The definitive book on the case which led to a posthumous pardon. A classic within the True Crime genre.
The notorious Cameo Cinema murder case of 1949 is one of Britain’s legal cause célèbres. But for over half a century the convictions of two young men, George Kelly and Charles Connolly, went unchallenged, until — following publication of The Cameo Conspiracy — both were exonerated by the Court of Appeal in 2003. This made it the longest-running miscarriage of justice in British legal history.
In this powerful, meticulously-researched account the author painstakingly exposes the evil police conspiracy which sent Kelly to the gallows and Connolly to ten years’ imprisonment. He recounts how the men were framed by corrupt investigators and condemned by an amoral legal establishment, making it a terrible indictment of human wickedness by those supposed to uphold the law.
This revised third edition of the definitive book on the case not only reveals a diabolical miscarriage of justice but comprehensively describes the arrests, trials and execution as well as Kelly’s successful posthumous appeal. It also authentically chronicles 1940s Liverpool, its pubs, post-war rationing, shebeens, black market and the colourful and seedy characters of the city’s underworld.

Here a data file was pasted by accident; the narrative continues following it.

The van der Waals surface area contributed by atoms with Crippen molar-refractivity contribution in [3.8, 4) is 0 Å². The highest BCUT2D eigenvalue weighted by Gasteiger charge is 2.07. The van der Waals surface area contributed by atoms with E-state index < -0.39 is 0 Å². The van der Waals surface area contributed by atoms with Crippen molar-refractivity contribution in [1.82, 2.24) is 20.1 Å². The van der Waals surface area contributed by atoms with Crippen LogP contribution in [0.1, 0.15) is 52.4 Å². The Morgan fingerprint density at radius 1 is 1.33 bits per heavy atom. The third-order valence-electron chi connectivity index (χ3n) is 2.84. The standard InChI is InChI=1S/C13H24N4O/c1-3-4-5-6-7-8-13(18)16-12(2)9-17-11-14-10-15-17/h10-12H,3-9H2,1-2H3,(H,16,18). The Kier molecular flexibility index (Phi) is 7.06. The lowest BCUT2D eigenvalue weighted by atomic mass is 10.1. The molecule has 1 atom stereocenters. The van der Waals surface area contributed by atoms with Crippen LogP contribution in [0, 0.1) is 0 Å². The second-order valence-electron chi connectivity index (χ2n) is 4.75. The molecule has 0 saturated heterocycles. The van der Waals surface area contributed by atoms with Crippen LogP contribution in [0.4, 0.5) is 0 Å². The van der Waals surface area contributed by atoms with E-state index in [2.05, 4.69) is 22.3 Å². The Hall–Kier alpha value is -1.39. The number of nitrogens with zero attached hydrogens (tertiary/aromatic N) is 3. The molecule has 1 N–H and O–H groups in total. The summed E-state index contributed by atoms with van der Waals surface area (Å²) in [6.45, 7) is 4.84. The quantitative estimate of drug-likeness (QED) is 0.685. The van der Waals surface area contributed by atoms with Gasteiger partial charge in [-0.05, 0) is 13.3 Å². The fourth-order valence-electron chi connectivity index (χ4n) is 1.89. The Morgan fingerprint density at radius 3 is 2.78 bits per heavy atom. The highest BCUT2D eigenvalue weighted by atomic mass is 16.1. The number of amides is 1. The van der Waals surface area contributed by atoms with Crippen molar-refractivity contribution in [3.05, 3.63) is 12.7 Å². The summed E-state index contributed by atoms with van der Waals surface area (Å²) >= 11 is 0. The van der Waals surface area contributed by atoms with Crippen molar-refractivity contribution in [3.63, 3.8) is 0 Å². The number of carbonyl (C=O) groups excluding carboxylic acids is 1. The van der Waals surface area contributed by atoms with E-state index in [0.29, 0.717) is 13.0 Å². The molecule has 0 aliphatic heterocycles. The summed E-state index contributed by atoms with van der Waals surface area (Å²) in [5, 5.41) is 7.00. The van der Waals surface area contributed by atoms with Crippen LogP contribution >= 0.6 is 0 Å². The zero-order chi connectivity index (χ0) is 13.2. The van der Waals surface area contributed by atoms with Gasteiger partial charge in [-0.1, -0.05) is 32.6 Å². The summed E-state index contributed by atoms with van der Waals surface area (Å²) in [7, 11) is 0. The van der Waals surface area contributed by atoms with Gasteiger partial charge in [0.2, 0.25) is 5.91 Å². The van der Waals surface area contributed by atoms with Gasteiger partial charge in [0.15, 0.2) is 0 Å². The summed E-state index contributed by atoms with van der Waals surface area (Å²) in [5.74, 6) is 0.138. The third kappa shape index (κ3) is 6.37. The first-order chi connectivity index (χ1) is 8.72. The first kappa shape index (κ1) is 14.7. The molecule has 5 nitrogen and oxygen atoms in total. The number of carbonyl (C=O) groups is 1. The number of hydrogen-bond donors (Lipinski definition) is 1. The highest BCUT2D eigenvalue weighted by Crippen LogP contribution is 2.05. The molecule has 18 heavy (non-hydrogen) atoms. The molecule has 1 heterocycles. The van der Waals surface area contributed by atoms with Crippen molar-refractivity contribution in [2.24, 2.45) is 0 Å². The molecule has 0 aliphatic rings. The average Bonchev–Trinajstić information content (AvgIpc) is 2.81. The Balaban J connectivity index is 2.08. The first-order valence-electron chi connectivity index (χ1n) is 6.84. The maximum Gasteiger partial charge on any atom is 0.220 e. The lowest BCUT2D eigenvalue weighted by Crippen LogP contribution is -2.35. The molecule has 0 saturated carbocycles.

”Skelly is a very good writer”—Norman Mailer
”He writes from the heart with his life’s blood”—John Schlesinger
”The best book I have ever read”—Former Police Sergeant, Chris Kelly
”One man’s relentless hunt for the truth”—Liverpool Echo
”A truly brilliant book… memorable and thought-provoking”—John Howley
”An impeccable account of the infamous Cameo case”—Professor E Rex Makin
As featured in the BBC TV’s Murder, Mystery and My Family.
Born in Liverpool and the youngest of a family of eleven, George Skelly left school at fifteen and was later educated in Oxford and at Liverpool University graduating with joint honours in History and English. With several short stories published and broadcast and his novel, The Most Familiar Face in the World, he is also the author of Murderers or Martyrs (Waterside Press, 2012) about another miscarriage of justice two years after the Cameo case and only two streets away.